Because Massachusetts and national media have been focused for much of the year on the coronavirus pandemic, some important news stories have not received the attention they might have otherwise. One such item is the distracted driving law that went into effect statewide in late February.
In order to try to reduce the number of motor vehicle accidents caused by distracted drivers, Massachusetts now forbids drivers from using their using their phones, unless they’re using hands-free technology.
Put the phone down
When he signed the law last November, Gov. Charlie Baker said, “operators driving a car should not be holding a phone to text, check social media or email.”
While there is research aplenty on the dangers of distracted driving, a study recently published in the journal “Pediatrics” will hit home for parents of young drivers. The authors of “Distracted Driving Laws and Motor Vehicle Crash Fatalities” note that motor vehicle crashes are the leading cause of death among those who are 16 to 24 years old in the U.S.
Dangers are biggest for this group
They point out that it’s known that distracted driving increases the risks of crashes for all drivers, but especially among the youngest.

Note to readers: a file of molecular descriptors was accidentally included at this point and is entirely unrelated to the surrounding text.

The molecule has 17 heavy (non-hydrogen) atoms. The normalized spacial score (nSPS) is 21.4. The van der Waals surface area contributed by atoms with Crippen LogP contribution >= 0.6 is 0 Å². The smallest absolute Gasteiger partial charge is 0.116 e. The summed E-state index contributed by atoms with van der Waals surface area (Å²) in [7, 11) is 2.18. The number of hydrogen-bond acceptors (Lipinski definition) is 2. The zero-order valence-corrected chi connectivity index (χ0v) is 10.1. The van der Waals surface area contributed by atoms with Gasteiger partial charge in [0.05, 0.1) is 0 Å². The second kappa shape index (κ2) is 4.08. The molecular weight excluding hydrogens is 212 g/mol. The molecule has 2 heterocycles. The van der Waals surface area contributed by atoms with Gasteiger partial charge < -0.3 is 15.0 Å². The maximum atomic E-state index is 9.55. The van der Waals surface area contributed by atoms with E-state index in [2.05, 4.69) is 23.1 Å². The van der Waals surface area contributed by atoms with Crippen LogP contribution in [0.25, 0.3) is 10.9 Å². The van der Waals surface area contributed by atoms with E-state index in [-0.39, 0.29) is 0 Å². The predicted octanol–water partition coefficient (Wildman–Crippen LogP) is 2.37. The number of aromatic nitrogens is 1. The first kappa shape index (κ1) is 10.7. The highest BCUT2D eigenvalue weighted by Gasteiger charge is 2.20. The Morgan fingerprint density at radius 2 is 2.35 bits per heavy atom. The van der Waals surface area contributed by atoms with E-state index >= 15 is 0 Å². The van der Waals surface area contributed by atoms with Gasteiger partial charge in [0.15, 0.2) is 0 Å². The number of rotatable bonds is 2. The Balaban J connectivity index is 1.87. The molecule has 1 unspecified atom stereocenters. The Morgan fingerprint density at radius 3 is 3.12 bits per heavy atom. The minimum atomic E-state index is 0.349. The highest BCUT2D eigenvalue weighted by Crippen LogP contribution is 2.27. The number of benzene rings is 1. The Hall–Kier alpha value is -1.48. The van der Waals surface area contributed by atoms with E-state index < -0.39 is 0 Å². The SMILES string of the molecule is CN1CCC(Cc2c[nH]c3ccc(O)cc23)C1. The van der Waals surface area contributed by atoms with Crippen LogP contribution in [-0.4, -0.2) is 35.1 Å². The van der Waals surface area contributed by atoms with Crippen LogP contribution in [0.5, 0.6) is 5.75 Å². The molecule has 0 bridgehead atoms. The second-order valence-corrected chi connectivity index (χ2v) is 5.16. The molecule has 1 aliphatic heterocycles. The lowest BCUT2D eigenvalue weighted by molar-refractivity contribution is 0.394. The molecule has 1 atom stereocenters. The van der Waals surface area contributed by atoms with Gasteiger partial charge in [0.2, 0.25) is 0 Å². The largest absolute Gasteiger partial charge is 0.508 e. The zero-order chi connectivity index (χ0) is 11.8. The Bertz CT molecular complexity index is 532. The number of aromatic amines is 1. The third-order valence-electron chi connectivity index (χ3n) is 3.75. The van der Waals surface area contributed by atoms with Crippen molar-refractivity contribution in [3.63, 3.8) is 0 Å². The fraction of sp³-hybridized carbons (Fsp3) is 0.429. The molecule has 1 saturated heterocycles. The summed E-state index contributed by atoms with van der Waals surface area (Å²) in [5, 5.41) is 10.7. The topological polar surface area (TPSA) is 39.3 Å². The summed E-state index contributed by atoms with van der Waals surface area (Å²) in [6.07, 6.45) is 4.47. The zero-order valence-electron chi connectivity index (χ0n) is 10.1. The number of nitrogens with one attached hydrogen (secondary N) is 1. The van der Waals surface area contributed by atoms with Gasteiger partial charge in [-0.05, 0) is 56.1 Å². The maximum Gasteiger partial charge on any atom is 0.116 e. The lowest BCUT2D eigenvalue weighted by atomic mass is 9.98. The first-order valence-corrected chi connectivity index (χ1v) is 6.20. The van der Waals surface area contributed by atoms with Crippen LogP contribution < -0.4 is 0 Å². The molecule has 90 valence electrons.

The researchers analyzed U.S. crashes involving drivers and passengers ages 16 to 19 from 2007 to 2017 while tracking the locations of the crashes and the types and strengths of distracted driving laws where the wrecks occurred.
They found that there were 38,215 drivers ages 16 to 19 in fatal crashes during those years, with highest incidence among 19-year-olds and the lowest among 16-year-olds.
States with primary enforced texting bans had lower crash fatality rates involving drivers ages 16 to 19. (Massachusetts has primary enforcement, which means police can stop you if you’re seen violating our state’s distracted driving laws.)
The study’s authors said that bans on handheld devices (like the one that went into effect in February) “are associated with the greatest decrease in fatal” motor vehicle crashes.
The message is unmistakable: distracted driving laws work. The measures save lives across all age groups, and are most effective among the youngest drivers on our roads.
When Massachusetts banned driver texting back in 2010, police officers found it difficult to enforce because they often couldn’t tell if a driver was texting or making a call. It’s now clear that all Massachusetts drivers are forbidden from holding a phone for any reason.